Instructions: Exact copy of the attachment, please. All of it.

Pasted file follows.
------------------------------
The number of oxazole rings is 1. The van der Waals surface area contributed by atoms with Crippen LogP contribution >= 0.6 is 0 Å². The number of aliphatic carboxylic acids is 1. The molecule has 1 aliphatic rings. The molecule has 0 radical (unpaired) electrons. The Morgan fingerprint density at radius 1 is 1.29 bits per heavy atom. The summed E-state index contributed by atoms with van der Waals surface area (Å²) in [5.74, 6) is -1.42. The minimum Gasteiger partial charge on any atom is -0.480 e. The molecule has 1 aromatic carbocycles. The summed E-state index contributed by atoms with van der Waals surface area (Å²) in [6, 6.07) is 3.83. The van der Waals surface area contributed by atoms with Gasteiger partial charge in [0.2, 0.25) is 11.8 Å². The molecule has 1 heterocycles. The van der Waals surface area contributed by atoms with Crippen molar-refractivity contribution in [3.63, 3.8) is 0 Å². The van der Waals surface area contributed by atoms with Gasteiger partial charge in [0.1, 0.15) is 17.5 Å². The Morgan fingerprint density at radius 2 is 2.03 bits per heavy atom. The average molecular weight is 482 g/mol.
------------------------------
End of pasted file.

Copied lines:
The number of oxazole rings is 1. The van der Waals surface area contributed by atoms with Crippen LogP contribution >= 0.6 is 0 Å². The number of aliphatic carboxylic acids is 1. The molecule has 1 aliphatic rings. The molecule has 0 radical (unpaired) electrons. The Morgan fingerprint density at radius 1 is 1.29 bits per heavy atom. The summed E-state index contributed by atoms with van der Waals surface area (Å²) in [5.74, 6) is -1.42. The minimum Gasteiger partial charge on any atom is -0.480 e. The molecule has 1 aromatic carbocycles. The summed E-state index contributed by atoms with van der Waals surface area (Å²) in [6, 6.07) is 3.83. The van der Waals surface area contributed by atoms with Gasteiger partial charge in [0.2, 0.25) is 11.8 Å². The molecule has 1 heterocycles. The van der Waals surface area contributed by atoms with Crippen molar-refractivity contribution in [3.63, 3.8) is 0 Å². The van der Waals surface area contributed by atoms with Gasteiger partial charge in [0.1, 0.15) is 17.5 Å². The Morgan fingerprint density at radius 2 is 2.03 bits per heavy atom. The average molecular weight is 482 g/mol.